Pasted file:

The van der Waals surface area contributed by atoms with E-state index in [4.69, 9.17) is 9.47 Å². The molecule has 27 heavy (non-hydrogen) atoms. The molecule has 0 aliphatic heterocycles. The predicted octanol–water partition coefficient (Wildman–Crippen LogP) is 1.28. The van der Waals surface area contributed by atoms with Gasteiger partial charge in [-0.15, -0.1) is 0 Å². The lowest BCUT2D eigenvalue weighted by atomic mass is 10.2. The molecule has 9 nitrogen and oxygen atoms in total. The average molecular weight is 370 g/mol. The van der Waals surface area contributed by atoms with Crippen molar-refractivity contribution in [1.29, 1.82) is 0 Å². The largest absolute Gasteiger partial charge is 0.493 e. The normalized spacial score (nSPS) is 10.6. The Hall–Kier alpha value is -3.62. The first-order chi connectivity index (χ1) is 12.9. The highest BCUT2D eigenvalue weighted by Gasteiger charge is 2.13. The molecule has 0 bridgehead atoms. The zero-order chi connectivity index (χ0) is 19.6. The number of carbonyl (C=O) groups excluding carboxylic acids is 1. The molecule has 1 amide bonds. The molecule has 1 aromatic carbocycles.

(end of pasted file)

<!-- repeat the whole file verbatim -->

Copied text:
The van der Waals surface area contributed by atoms with E-state index in [4.69, 9.17) is 9.47 Å². The molecule has 27 heavy (non-hydrogen) atoms. The molecule has 0 aliphatic heterocycles. The predicted octanol–water partition coefficient (Wildman–Crippen LogP) is 1.28. The van der Waals surface area contributed by atoms with Gasteiger partial charge in [-0.15, -0.1) is 0 Å². The lowest BCUT2D eigenvalue weighted by atomic mass is 10.2. The molecule has 9 nitrogen and oxygen atoms in total. The average molecular weight is 370 g/mol. The van der Waals surface area contributed by atoms with Crippen molar-refractivity contribution in [1.29, 1.82) is 0 Å². The largest absolute Gasteiger partial charge is 0.493 e. The normalized spacial score (nSPS) is 10.6. The Hall–Kier alpha value is -3.62. The first-order chi connectivity index (χ1) is 12.9. The highest BCUT2D eigenvalue weighted by Gasteiger charge is 2.13. The molecule has 0 bridgehead atoms. The zero-order chi connectivity index (χ0) is 19.6. The number of carbonyl (C=O) groups excluding carboxylic acids is 1. The molecule has 1 amide bonds. The molecule has 1 aromatic carbocycles.